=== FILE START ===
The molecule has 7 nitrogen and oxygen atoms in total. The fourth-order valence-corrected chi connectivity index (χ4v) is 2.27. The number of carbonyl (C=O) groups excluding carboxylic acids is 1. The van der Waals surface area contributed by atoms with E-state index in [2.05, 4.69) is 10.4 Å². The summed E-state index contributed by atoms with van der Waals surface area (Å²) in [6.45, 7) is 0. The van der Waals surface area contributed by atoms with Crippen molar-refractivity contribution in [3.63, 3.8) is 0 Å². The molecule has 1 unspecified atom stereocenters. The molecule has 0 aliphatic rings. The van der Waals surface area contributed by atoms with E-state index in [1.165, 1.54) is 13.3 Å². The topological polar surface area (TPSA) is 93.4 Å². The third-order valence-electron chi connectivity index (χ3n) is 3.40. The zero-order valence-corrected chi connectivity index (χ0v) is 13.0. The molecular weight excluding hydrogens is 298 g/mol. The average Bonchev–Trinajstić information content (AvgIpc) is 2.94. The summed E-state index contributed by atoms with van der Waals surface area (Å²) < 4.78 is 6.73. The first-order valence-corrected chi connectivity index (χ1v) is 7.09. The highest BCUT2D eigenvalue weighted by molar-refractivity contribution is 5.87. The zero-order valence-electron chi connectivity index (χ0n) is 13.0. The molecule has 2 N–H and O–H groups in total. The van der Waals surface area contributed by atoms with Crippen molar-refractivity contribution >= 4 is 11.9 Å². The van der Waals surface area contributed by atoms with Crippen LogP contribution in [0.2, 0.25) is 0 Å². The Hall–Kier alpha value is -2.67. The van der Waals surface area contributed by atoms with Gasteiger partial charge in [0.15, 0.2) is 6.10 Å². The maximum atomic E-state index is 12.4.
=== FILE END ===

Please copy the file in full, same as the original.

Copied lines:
The molecule has 7 nitrogen and oxygen atoms in total. The fourth-order valence-corrected chi connectivity index (χ4v) is 2.27. The number of carbonyl (C=O) groups excluding carboxylic acids is 1. The van der Waals surface area contributed by atoms with E-state index in [2.05, 4.69) is 10.4 Å². The summed E-state index contributed by atoms with van der Waals surface area (Å²) in [6.45, 7) is 0. The van der Waals surface area contributed by atoms with Crippen molar-refractivity contribution in [3.63, 3.8) is 0 Å². The molecule has 1 unspecified atom stereocenters. The molecule has 0 aliphatic rings. The van der Waals surface area contributed by atoms with E-state index in [1.165, 1.54) is 13.3 Å². The topological polar surface area (TPSA) is 93.4 Å². The third-order valence-electron chi connectivity index (χ3n) is 3.40. The zero-order valence-corrected chi connectivity index (χ0v) is 13.0. The molecular weight excluding hydrogens is 298 g/mol. The average Bonchev–Trinajstić information content (AvgIpc) is 2.94. The summed E-state index contributed by atoms with van der Waals surface area (Å²) < 4.78 is 6.73. The first-order valence-corrected chi connectivity index (χ1v) is 7.09. The highest BCUT2D eigenvalue weighted by molar-refractivity contribution is 5.87. The zero-order valence-electron chi connectivity index (χ0n) is 13.0. The molecule has 2 N–H and O–H groups in total. The van der Waals surface area contributed by atoms with Crippen molar-refractivity contribution >= 4 is 11.9 Å². The van der Waals surface area contributed by atoms with Crippen LogP contribution in [0.2, 0.25) is 0 Å². The Hall–Kier alpha value is -2.67. The van der Waals surface area contributed by atoms with Gasteiger partial charge in [0.15, 0.2) is 6.10 Å². The maximum atomic E-state index is 12.4.